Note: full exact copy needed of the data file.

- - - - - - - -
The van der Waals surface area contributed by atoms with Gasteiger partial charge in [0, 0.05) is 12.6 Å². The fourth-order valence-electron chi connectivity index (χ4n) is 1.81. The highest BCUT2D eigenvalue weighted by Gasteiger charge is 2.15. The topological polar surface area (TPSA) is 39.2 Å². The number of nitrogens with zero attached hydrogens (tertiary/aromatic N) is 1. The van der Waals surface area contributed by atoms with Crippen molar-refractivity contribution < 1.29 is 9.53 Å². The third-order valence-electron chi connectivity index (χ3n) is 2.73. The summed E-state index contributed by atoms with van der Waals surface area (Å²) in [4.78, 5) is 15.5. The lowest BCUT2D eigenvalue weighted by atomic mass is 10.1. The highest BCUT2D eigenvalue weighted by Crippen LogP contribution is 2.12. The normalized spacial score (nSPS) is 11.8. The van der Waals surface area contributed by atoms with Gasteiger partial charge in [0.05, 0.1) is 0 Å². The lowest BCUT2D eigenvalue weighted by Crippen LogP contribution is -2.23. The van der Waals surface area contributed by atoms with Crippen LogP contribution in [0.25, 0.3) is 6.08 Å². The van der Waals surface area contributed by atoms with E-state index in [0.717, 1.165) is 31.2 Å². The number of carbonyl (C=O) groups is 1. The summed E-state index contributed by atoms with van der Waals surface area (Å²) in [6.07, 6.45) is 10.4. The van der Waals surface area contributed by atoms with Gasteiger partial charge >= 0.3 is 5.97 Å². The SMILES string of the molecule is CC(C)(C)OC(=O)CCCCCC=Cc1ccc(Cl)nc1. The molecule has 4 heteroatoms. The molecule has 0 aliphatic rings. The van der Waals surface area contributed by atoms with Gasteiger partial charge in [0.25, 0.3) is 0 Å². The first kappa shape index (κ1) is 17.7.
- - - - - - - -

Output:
The van der Waals surface area contributed by atoms with Gasteiger partial charge in [0, 0.05) is 12.6 Å². The fourth-order valence-electron chi connectivity index (χ4n) is 1.81. The highest BCUT2D eigenvalue weighted by Gasteiger charge is 2.15. The topological polar surface area (TPSA) is 39.2 Å². The number of nitrogens with zero attached hydrogens (tertiary/aromatic N) is 1. The van der Waals surface area contributed by atoms with Crippen molar-refractivity contribution < 1.29 is 9.53 Å². The third-order valence-electron chi connectivity index (χ3n) is 2.73. The summed E-state index contributed by atoms with van der Waals surface area (Å²) in [4.78, 5) is 15.5. The lowest BCUT2D eigenvalue weighted by atomic mass is 10.1. The highest BCUT2D eigenvalue weighted by Crippen LogP contribution is 2.12. The normalized spacial score (nSPS) is 11.8. The van der Waals surface area contributed by atoms with Gasteiger partial charge in [0.05, 0.1) is 0 Å². The lowest BCUT2D eigenvalue weighted by Crippen LogP contribution is -2.23. The van der Waals surface area contributed by atoms with Crippen LogP contribution in [0.25, 0.3) is 6.08 Å². The van der Waals surface area contributed by atoms with E-state index in [0.717, 1.165) is 31.2 Å². The number of carbonyl (C=O) groups is 1. The summed E-state index contributed by atoms with van der Waals surface area (Å²) in [6.07, 6.45) is 10.4. The van der Waals surface area contributed by atoms with Gasteiger partial charge >= 0.3 is 5.97 Å². The SMILES string of the molecule is CC(C)(C)OC(=O)CCCCCC=Cc1ccc(Cl)nc1. The molecule has 4 heteroatoms. The molecule has 0 aliphatic rings. The van der Waals surface area contributed by atoms with Gasteiger partial charge in [0.25, 0.3) is 0 Å². The first kappa shape index (κ1) is 17.7.